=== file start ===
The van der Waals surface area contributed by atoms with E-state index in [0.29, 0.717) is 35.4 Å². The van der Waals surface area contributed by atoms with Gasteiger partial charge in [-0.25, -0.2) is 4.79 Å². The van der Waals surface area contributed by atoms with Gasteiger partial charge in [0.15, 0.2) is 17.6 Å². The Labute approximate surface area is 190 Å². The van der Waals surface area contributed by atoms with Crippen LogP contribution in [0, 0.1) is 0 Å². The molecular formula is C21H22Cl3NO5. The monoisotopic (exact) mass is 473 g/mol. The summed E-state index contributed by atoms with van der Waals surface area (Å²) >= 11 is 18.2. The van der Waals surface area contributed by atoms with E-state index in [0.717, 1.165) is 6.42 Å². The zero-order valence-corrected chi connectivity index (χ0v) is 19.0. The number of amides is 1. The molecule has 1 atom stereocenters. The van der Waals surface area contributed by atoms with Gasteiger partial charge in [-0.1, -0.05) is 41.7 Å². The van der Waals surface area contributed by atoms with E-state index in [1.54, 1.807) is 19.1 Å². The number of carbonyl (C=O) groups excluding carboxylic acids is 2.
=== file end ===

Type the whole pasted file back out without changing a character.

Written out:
The van der Waals surface area contributed by atoms with E-state index in [0.29, 0.717) is 35.4 Å². The van der Waals surface area contributed by atoms with Gasteiger partial charge in [-0.25, -0.2) is 4.79 Å². The van der Waals surface area contributed by atoms with Gasteiger partial charge in [0.15, 0.2) is 17.6 Å². The Labute approximate surface area is 190 Å². The van der Waals surface area contributed by atoms with Crippen LogP contribution in [0, 0.1) is 0 Å². The molecular formula is C21H22Cl3NO5. The monoisotopic (exact) mass is 473 g/mol. The summed E-state index contributed by atoms with van der Waals surface area (Å²) >= 11 is 18.2. The van der Waals surface area contributed by atoms with E-state index in [0.717, 1.165) is 6.42 Å². The zero-order valence-corrected chi connectivity index (χ0v) is 19.0. The number of amides is 1. The molecule has 1 atom stereocenters. The van der Waals surface area contributed by atoms with Gasteiger partial charge in [-0.1, -0.05) is 41.7 Å². The van der Waals surface area contributed by atoms with E-state index in [1.54, 1.807) is 19.1 Å². The number of carbonyl (C=O) groups excluding carboxylic acids is 2.